Sluggish demand in the domestic and international markets, combined with a high-cost operating environment, is prompting some steel mills to consider production cuts.
Some of the primary steel mills are mulling a cut in production or advancing the shutdown of facilities. And it’s not just the primary mills. Some of the secondary producers have cut production.
A secondary producer in western India said that production in June was down by 5-10 per cent. Another operating in the eastern part of the country said that the steel price correction had run ahead of raw material correction, resulting in a loss of Rs 2,000-3,000 per tonne, and it had to resort to a production cut in the short run.
Steel prices were in correction mode before the government imposed the export duty, impacting about 95 per cent of the steel export basket. Post-export duty, prices fell further.
But according to companies, users are still in wait-and-watch mode. “There is confusion in the market that prices will go down, so customers are postponing purchases, and inventory is building up. Time has come to take shutdowns so that we don’t end up with high inventory at the end of the quarter,” said a steel company executive.
Some companies believe the high cost would not permit further price corrections. “At the current cost levels, even without the duty, the price is becoming unsustainable,” said a steel producer.
Steel prices peaked in April and started correcting in line with global prices.
According to SteelMint data, the average monthly list price of major primary mills for hot-rolled coil (HRC) – a benchmark for flat steel — was at Rs 79,000-79,500 a tonne in April and stood at Rs 65,000-65,500 in June.
During the same period, rebars in long steel moved from Rs 74,800 a tonne to Rs 63,400 a tonne. At the retail end, prices were lower for long and flat steel.
Raw material prices have also moved down since the export levy. Since mid-May, NMDC has corrected prices for iron ore fines by over 35 per cent; lump ore prices have also been reduced.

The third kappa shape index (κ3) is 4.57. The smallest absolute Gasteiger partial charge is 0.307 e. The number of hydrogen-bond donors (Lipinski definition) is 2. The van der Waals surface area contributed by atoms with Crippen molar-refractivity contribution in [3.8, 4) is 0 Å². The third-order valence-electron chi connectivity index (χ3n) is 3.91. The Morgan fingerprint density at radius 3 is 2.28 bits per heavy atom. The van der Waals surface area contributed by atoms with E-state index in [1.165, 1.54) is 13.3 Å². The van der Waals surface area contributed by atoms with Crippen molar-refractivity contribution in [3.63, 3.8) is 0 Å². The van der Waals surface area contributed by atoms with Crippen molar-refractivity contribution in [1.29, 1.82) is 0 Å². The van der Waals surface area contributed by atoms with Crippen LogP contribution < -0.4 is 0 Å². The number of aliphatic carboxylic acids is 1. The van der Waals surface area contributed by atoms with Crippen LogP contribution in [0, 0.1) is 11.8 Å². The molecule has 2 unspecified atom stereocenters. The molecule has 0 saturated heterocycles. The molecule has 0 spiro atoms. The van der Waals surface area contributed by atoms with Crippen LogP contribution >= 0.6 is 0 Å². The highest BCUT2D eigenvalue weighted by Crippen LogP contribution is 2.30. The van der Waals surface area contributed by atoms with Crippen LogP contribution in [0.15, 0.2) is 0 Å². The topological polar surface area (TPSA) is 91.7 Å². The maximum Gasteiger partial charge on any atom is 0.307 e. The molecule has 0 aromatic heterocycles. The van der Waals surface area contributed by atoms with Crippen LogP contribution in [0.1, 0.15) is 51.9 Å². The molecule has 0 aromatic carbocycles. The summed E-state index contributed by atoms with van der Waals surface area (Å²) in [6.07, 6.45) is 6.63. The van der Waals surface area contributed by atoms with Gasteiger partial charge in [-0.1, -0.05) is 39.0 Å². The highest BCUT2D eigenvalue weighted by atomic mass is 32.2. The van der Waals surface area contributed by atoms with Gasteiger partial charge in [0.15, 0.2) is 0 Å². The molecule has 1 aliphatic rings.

The government, while imposing a 15 per cent export levy on steel, had raised export duty on iron ore fines and lumps with the iron content of 58 per cent and above from 30 to 50 per cent to lower cost. On pellets, it has imposed an export duty of 45 per cent.
Incidentally, KIOCL, under the ministry of steel, said in a stock exchange filing recently that its pellet plant operation at Mangalore had been suspended because of unviable operation due to the levy of duty on the export of pellets by the government.
The other critical raw material for steel – coking coal – has cooled to below $400 a tonne level from peak levels of $670 a tonne. But steel producers are pointing to the high cost of inventory.
“What we bought in March, April, and even May was very expensive and is coming into our stocks. Producing at a very high-cost level when it’s not making economic sense is a question that everybody is looking at today,” said one of the producers.
Hetal Gandhi, Director, CRISIL Research, said that while domestic prices have corrected by over 10 per cent from May’s average, global prices (FOB) in China have only fallen by 5 per cent, making imports more expensive than domestic prices.
Both domestic demand and export markets are currently slow. Consequently, bookings have dropped, said a company executive.
Gandhi said that European steel prices peaked at $1600-1650 per tonne in March and have corrected to $900-950 per tonne as of the first week of June.
In the domestic market, companies say that demand from the automotive segment is good, but other segments are picking up slowly.
Steel demand in April-May 2022 rose 11 per cent year-on-year, but Gandhi pointed out that it was primarily a low base effect as volumes were lower sequentially. Steel demand in April-May 2021 was impacted by the second Covid wave.